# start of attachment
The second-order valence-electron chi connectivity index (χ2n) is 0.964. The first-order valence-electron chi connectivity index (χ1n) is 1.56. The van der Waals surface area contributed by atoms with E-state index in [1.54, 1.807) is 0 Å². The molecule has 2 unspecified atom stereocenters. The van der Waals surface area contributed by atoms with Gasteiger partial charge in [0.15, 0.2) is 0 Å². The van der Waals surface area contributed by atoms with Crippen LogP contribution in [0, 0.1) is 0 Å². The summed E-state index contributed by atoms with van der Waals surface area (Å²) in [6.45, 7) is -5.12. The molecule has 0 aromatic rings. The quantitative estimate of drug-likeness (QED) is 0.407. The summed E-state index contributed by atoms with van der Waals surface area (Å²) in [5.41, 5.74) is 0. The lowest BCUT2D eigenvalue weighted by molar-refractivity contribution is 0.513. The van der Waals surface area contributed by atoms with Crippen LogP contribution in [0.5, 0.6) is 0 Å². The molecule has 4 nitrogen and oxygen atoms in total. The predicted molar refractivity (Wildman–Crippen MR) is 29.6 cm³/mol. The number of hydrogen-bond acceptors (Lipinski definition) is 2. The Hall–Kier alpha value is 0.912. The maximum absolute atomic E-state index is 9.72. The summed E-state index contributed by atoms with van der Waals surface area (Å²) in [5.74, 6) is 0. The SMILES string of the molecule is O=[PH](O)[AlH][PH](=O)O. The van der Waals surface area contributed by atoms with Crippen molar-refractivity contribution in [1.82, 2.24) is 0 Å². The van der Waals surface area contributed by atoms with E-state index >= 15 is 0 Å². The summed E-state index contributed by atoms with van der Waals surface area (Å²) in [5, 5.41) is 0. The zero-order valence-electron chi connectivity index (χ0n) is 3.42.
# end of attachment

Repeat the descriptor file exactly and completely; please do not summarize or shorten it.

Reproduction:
The second-order valence-electron chi connectivity index (χ2n) is 0.964. The first-order valence-electron chi connectivity index (χ1n) is 1.56. The van der Waals surface area contributed by atoms with E-state index in [1.54, 1.807) is 0 Å². The molecule has 2 unspecified atom stereocenters. The van der Waals surface area contributed by atoms with Gasteiger partial charge in [0.15, 0.2) is 0 Å². The van der Waals surface area contributed by atoms with Crippen LogP contribution in [0, 0.1) is 0 Å². The summed E-state index contributed by atoms with van der Waals surface area (Å²) in [6.45, 7) is -5.12. The molecule has 0 aromatic rings. The quantitative estimate of drug-likeness (QED) is 0.407. The summed E-state index contributed by atoms with van der Waals surface area (Å²) in [5.41, 5.74) is 0. The lowest BCUT2D eigenvalue weighted by molar-refractivity contribution is 0.513. The van der Waals surface area contributed by atoms with Crippen LogP contribution in [0.5, 0.6) is 0 Å². The molecule has 4 nitrogen and oxygen atoms in total. The predicted molar refractivity (Wildman–Crippen MR) is 29.6 cm³/mol. The number of hydrogen-bond acceptors (Lipinski definition) is 2. The Hall–Kier alpha value is 0.912. The maximum absolute atomic E-state index is 9.72. The summed E-state index contributed by atoms with van der Waals surface area (Å²) in [5.74, 6) is 0. The SMILES string of the molecule is O=[PH](O)[AlH][PH](=O)O. The van der Waals surface area contributed by atoms with Crippen molar-refractivity contribution in [1.82, 2.24) is 0 Å². The van der Waals surface area contributed by atoms with E-state index >= 15 is 0 Å². The summed E-state index contributed by atoms with van der Waals surface area (Å²) in [5, 5.41) is 0. The zero-order valence-electron chi connectivity index (χ0n) is 3.42.